Writerly Rant #60
By M.J. Moores, OCT. Author. Editor. Freelance Writer.
Just to put it out there, November is National Novel Writing Month (or NaNoWriMo for the uninitiated). I’m participating with the hundreds of thousands of authors around the world to write 50 thousand words in 30 days toward a new novel/writing project.
I hate it.
It’s time for me to run screaming from those who are completely impassioned by the month-long commitment. On the other hand, I know there are those of you who’ve tried it and not returned to the dark side for more torture. Yes, torture – for me anyway.
Now, I’m not saying that I can’t write 50K in a month… just not this month. I mean, I will, to complete my pledge and personal writing goal but due to where I live on this planet (Canada) and the fact that it’s been bloody cold for most of November and we’ve had snow in my region for at least half that time, it’s a hell of a damper on my creative processes.
I’m a walker, a daydreamer, a planner and if I cannot find time to fit in a walk or a lengthy daydream to mentally flush out my next chapter… I’m lost, I stress, I get tension headaches and migraines – and that’s counter intuitive to what I’m supposed to be doing here.
Forcing myself to write when I don’t know what’s going to happen next is like asking me to tightrope walk blindfolded and not reveal if I’m suspended over Niagara Falls or the bathtub.
Now, I’ve been able to carve out approx. 2 hours a day this month in order to write. What I forgot to do (what is incredibly difficult to do) is find time for the mental planning.
I have a 3 year old son who doesn’t go to school yet demanding that we, God forbid, do things together during the day. When I’m focused on him, nothing else stands a chance. And he wears me down – he’s an exceptionally active child and I want to promote that instead of being a lump on a log in front of the TV. So that means I’m often begging for sleep (a nap dare I say) when it comes time for me to write during those scheduled 2 hours in my day. And that stifles the creativity even more.
The worst though is the use of the buddy system that the NaNo committee highly urges you to use – you know, telling people (fellow writers) that you’re doing this insane thing and agreeing to do it together… When I see their word counts skyrocketing my self-confidence weakens and the resentment sets in. This is not a motivating factor for me, this (even though it’s not intended to be) is a slap in the face reminding me that I’m not good enough (self-esteem problems stemming from childhood? You bet.)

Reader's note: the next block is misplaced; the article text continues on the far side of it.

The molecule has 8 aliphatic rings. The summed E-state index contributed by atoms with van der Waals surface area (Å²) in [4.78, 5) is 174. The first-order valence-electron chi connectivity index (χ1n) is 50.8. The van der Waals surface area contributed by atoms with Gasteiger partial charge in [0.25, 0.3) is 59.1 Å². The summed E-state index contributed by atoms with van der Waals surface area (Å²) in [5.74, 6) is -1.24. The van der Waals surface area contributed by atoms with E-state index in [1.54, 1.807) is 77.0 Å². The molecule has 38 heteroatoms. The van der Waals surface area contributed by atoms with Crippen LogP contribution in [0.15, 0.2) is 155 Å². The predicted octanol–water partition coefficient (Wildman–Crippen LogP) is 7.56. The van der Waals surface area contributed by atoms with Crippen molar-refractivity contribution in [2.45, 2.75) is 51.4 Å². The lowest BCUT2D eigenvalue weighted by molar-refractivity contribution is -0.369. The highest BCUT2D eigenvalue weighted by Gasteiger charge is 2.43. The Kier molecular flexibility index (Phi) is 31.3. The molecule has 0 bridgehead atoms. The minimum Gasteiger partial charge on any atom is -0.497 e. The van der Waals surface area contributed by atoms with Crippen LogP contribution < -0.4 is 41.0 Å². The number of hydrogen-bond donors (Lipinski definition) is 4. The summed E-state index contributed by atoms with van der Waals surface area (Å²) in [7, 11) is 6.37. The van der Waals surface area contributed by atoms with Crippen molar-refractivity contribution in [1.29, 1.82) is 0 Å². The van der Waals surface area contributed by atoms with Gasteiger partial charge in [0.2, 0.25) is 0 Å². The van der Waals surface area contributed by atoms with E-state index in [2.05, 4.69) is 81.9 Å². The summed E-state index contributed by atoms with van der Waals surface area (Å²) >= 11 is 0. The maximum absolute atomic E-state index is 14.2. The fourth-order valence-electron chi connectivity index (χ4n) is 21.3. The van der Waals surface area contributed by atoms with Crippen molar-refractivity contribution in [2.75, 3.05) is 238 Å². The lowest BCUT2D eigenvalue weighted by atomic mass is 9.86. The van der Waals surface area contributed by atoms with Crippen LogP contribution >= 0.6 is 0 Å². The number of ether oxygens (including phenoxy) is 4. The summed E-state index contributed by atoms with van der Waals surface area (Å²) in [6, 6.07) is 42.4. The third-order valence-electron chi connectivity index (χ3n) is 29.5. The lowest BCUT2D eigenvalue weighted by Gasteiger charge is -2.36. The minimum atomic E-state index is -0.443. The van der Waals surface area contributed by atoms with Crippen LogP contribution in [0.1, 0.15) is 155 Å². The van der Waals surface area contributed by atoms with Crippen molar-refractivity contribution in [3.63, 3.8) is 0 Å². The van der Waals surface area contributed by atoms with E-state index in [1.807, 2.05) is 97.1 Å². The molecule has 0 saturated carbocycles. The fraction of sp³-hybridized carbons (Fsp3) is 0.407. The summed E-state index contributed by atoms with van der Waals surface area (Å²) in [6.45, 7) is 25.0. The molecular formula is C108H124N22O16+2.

Now, as much as I want to give up on this fiasco of a writing goal – I can’t… for a couple of reasons. The first is that I made a promise to myself that I would put my full effort into writing full-time (or part-time as the case may be since raising my son is a full-time job all by itself) and getting 3-4 fiction novels published from Oct. 1st 2014 to Oct. 1st 2015. And in order to do that I need to actually write these books, get them represented (yes, that’s where I’d like to take my writing career) and published.
The second reason is that my father once said to me that I never finish anything.
Now, from his point of view that might be true (although I’m not 100% sure why because it came up prior to me leaving community college after a year and pursuing my dream instead of his), but even though I feel as though this is a false representation of who I am, I’m constantly trying to prove that this isn’t the case (though who I’m proving it to now that my father and I are estranged, I really don’t know – a ghost perhaps?).
However, I can’t knock the system – NaNoWriMo.
I’ve learned a hell of a lot about myself, my writing style, and what motivates me during this process and it’s only half over.
I can’t say I won’t ever do a 50K in one month writing stint again – even though I know I won’t be participating in NaNo (these things can happen at any time of the year without the support of the writing community). If I can turn this writing thing into a career then my days will be filled with 2 hour blocks of writing time and word count deadlines given by publishers and agents – but I won’t be a stay-at-home-parent any more… stay at home – yes; parent – yes. But with the little tyke away at school suddenly my days open up and sky’s the limits.
If you’ve never tried NaNoWriMo – do it. You might like it, you might not. Regardless of your experience and your eventual word count I guarantee you’ll learn something about yourself as a writer.
And that makes it all worth while.